This is the introductory section of a working paper focused on the regeneration of inner areas.
The specific complexity of inner areas and the need of proper methods to support the design of collaborative policies for their regeneration
Particularly in the last two decades, the population of cities has been increasing all over the world at a sustained pace. It has been estimated that eight people out of ten will live in urban areas by 2050 (European Commission 2011). Conversely, “inner areas” are experiencing a demographic decay.
This study aims to shed light on the regeneration policies for inner areas and their settled communities, whose relevance stems from a natural, cultural, and social standpoint.
Inner areas are characterized by a specific complexity: they combine rural with urban features. They may embed several municipalities where thousands of people reside. Socio-economic development in inner areas has been considered as primarily related to their capability to leverage: 1) natural resource endowments, 2) poly-centric networks of small towns distant from large cities and service hubs, and 3) a combination of innovation and tradition. In spite of such common traits, inner areas may portray even significant heterogeneities, both among the municipalities they comprise, and between them in a wider region (Barca 2014).
A major cause of inner area decline has been found in the loss of job opportunities and the consequential population decay (Tondo 2019; Istat 2019; OECD 2006) caused by the lacking mobility infrastructures (Prud’homme 2004; Baldwin and Dixon 2008; Banister and Berechman 2001; Banister and Berechman 2003) and modern services (e.g., health care, education, and ICT). To cope with such issues, regeneration and integration policies have been designed. In fact, the European Union (EU) “cohesion policy” framework set the field where different institutions (European agencies, member States, local governments, businesses, and non-profit organizations) may pursue economic, social and regional integration (Begg 2010; European Commission 1996; Hooghe 1996; Hooghe and Marks 2001; Barca 2009). Through such policies, underdeveloped regions (e.g.: in Greece, Ireland, Italy, Portugal, and Spain) have primarily funded the improvement of physical infrastructures; this has led to better transportation, tourism and social services (Polverari 2016).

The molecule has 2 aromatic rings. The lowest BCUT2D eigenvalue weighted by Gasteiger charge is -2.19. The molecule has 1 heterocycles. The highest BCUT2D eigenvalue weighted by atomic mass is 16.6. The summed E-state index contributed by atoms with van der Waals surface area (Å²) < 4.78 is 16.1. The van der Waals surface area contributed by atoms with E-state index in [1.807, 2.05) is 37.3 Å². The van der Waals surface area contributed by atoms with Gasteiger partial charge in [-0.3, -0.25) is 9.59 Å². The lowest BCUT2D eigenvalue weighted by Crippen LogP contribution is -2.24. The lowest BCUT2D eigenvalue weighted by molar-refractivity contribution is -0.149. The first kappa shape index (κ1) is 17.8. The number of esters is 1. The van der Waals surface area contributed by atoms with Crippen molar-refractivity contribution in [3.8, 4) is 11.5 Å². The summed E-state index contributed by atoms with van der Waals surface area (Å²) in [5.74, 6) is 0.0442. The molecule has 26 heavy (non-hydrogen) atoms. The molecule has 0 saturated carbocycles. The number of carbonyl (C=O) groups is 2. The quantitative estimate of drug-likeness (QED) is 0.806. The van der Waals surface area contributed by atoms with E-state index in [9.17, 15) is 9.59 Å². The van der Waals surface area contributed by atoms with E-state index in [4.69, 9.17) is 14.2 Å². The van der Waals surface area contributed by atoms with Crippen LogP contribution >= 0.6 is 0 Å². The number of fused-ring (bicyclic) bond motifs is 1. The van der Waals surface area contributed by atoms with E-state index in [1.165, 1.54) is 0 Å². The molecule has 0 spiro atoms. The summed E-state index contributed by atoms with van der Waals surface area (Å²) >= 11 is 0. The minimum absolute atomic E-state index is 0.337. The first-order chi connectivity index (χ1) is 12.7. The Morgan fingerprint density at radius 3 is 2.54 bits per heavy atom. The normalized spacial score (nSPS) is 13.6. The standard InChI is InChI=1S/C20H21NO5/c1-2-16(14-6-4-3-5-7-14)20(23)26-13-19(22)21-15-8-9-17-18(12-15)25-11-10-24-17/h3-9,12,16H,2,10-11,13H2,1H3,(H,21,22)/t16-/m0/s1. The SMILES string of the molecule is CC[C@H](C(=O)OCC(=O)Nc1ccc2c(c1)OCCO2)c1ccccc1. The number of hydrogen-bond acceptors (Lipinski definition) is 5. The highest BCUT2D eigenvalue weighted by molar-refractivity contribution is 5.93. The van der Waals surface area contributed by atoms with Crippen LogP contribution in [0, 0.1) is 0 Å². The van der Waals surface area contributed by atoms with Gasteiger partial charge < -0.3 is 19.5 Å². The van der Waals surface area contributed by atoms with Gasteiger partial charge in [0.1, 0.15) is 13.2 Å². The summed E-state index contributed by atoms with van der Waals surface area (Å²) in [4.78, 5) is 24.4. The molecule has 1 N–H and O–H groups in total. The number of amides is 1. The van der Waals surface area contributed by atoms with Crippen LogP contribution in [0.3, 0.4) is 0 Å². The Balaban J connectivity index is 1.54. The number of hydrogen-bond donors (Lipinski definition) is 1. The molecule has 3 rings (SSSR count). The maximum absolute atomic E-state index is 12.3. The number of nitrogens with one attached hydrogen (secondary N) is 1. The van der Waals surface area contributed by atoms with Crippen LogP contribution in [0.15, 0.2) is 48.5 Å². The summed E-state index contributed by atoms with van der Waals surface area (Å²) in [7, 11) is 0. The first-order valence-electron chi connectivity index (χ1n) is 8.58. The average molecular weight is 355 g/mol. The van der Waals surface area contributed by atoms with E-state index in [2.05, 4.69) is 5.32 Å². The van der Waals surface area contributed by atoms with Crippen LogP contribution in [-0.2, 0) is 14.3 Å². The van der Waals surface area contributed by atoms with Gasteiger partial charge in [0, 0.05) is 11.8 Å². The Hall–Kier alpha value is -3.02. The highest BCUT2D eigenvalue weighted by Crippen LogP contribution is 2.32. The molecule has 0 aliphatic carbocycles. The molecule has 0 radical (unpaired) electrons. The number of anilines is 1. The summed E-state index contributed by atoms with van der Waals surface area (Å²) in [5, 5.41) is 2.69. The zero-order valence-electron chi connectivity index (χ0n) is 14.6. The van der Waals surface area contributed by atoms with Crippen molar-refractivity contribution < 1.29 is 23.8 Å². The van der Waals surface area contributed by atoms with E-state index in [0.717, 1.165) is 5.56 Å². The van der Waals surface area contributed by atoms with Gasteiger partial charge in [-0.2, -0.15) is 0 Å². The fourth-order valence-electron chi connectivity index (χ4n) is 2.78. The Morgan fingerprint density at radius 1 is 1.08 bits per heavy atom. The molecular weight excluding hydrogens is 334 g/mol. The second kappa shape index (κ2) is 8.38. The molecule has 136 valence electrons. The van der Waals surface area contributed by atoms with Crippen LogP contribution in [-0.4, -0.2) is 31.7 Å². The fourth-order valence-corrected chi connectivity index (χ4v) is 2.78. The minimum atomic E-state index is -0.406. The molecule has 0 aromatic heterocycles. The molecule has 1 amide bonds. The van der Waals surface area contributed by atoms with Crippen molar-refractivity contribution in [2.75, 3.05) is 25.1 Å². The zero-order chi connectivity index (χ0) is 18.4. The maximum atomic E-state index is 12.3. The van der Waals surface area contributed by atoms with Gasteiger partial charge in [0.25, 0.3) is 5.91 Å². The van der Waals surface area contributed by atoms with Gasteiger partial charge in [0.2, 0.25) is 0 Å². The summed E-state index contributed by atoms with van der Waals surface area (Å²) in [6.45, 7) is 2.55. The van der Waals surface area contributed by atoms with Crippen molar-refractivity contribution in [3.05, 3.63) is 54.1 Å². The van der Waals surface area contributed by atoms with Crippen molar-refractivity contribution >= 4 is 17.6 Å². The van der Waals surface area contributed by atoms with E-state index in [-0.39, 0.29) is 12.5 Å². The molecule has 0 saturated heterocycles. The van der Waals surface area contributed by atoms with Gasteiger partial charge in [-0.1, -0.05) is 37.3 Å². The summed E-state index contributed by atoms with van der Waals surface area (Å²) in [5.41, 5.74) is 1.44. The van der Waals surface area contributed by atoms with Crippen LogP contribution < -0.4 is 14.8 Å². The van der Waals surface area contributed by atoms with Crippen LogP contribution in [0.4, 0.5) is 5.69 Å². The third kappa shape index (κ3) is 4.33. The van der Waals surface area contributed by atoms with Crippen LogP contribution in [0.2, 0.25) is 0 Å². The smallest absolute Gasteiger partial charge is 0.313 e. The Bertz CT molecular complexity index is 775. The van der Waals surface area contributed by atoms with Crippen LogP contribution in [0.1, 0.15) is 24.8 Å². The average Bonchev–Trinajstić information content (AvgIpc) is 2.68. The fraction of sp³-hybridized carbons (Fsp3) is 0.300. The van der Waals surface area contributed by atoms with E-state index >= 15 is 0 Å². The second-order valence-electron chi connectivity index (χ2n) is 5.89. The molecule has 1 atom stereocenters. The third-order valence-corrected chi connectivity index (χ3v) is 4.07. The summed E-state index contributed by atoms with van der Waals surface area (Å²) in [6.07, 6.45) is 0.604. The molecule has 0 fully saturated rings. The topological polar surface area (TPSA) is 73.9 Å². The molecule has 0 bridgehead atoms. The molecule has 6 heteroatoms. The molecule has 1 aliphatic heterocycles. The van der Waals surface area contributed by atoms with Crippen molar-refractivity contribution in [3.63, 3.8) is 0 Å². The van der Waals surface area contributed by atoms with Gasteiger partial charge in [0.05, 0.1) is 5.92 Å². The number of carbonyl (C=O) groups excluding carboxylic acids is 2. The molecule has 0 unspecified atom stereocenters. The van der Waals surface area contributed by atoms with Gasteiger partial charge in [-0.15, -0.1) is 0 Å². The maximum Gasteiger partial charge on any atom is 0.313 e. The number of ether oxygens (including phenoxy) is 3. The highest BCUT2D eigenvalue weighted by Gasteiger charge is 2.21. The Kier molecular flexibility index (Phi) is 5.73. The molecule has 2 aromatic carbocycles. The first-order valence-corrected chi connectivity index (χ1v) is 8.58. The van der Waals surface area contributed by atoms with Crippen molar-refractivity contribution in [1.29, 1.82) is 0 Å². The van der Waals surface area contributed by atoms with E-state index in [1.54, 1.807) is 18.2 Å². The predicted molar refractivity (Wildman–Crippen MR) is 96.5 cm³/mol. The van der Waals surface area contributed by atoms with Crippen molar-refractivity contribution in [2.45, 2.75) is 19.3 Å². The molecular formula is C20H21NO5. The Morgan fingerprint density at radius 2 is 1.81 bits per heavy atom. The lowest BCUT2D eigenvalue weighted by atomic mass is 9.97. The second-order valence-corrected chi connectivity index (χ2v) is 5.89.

This policy field has been traditionally investigated under a single disciplinary perspective, encompassing Regional Economics, Urban Architecture, Sociology, and Geography.
The Italian “Agency for Territorial Cohesion” has outlined a “National Strategy for Inner Areas” (hereinafter SNAI) (OECD 2016). This strategy commits governance at different levels in the country to promote economic regeneration and foster social inclusion, possibly through the private sector involvement. For pursuing such goals, it identifies two main instruments: i) public infrastructures and services (i.e., health, education, and mobility) providing the preconditions for local development; and ii) specific projects pursuing local development in different industries (e.g., environment, culture and heritage, agriculture and food system, energy, craftmanship) (Barca 2014).